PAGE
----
Many Massachusetts parents who have gone through a divorce rely on the financial support paid to them by their former spouses in order to provide for their children. However, there are some individuals who are either unable to make their child support payments, or who simply refuse to do so. What some might not know is that a person who fails to pay court-ordered child support could be sent to prison.
Many Massachusetts residents know that a divorce can end on very unfriendly terms. One partner may, in some cases, go out of his or her way to make things difficult for the other person. These actions may include dragging out the divorce proceedings or withholding alimony or child support payments.
Divorces that involve children can be especially stressful for the entire family. After the divorce is final, the primary custody of the children will often be given to one parent, and the other will have visitation rights and be asked to pay child support. Some parents in Massachusetts asked to pay child support worry that they might be asked to continue making payments that they can't afford if there is a change in their income.
Individuals in Massachusetts know that divorce is difficult for the entire family, especially children. Family members and friends may feel like they need to choose sides, and children are too often caught in the middle. When custody is determined, it is important for each individual to honor any agreements concerning visitation or child support.
An executive of the Massachusetts state lottery says the number of repeat lottery winners in the state defies logic and must involve some rule bending. After the analysis of almost 11 million lottery payout records of 34 states, students from a graduate school of journalism in another state determined that Massachusetts has much more repeat lottery winners than any other state. Questions are raised about individuals cashing in winning tickets on behalf of people who owe debts like child support and taxes.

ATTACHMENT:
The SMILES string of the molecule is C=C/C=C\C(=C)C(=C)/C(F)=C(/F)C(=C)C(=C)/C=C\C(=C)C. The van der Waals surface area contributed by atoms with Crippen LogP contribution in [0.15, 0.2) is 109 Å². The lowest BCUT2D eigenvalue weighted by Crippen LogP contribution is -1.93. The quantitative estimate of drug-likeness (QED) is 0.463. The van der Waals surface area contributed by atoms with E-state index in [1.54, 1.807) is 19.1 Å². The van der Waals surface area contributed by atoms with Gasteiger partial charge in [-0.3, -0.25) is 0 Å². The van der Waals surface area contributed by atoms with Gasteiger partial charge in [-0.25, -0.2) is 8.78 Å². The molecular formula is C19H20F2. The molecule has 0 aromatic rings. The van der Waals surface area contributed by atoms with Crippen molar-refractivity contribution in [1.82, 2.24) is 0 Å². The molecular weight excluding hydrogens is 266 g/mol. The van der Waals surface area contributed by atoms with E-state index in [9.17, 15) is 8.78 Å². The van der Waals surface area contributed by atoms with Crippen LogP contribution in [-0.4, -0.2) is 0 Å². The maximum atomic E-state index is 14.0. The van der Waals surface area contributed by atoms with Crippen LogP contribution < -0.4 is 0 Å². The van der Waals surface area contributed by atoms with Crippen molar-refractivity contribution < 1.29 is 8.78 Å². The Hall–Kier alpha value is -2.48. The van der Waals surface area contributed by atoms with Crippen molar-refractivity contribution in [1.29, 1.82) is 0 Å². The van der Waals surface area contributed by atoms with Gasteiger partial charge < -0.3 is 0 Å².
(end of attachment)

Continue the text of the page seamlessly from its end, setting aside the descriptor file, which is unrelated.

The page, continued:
In Massachusetts and elsewhere, a noncustodial parent does not have a court order giving him or her physical or legal custody of a child. This may occur as the result of divorce proceedings, but it can also happen in other circumstances. These include paternity findings and court orders concerning parents who are not married. In most cases, noncustodial parents must pay child support to the parent with whom the child resides.
When a couple divorces in Massachusetts, it is often the case that they have children who are affected. In most cases, one of the parents is ordered to pay child support to the other. This money is intended to help the custodial parent pay for the expenses of raising a child.
For those in Massachusetts who are negotiating a divorce, the sheer number of decisions that must be made can be overwhelming. It is easy to overlook things during this hectic time, and it is rare for an individual to emerge from a divorce feeling as though he or she truly covered all the bases. One thing that is often left out of child support discussions are the additional expenses that children incur as they move through adolescence.
For many Massachusetts parents, moving through and beyond a divorce is the most challenging thing that they will ever encounter. It is important to remember that there are things that parents can do to make issues surrounding child custody and child support easier to navigate. One tactic that works for many is to begin treating the matter like a business deal. That may sound heartless, but it is a very effective approach that can help parents establish a positive co-parenting relationship.
When planning to divorce, most Massachusetts residents take care to select an attorney who can best represent their interests throughout the process. Some will also hire a financial advisor, and others will work with a counselor to process their emotional reaction to a divorce. For parents who are struggling through divorce and related stress over child custody and child support, the family pediatrician can also be a valuable part of the divorce team.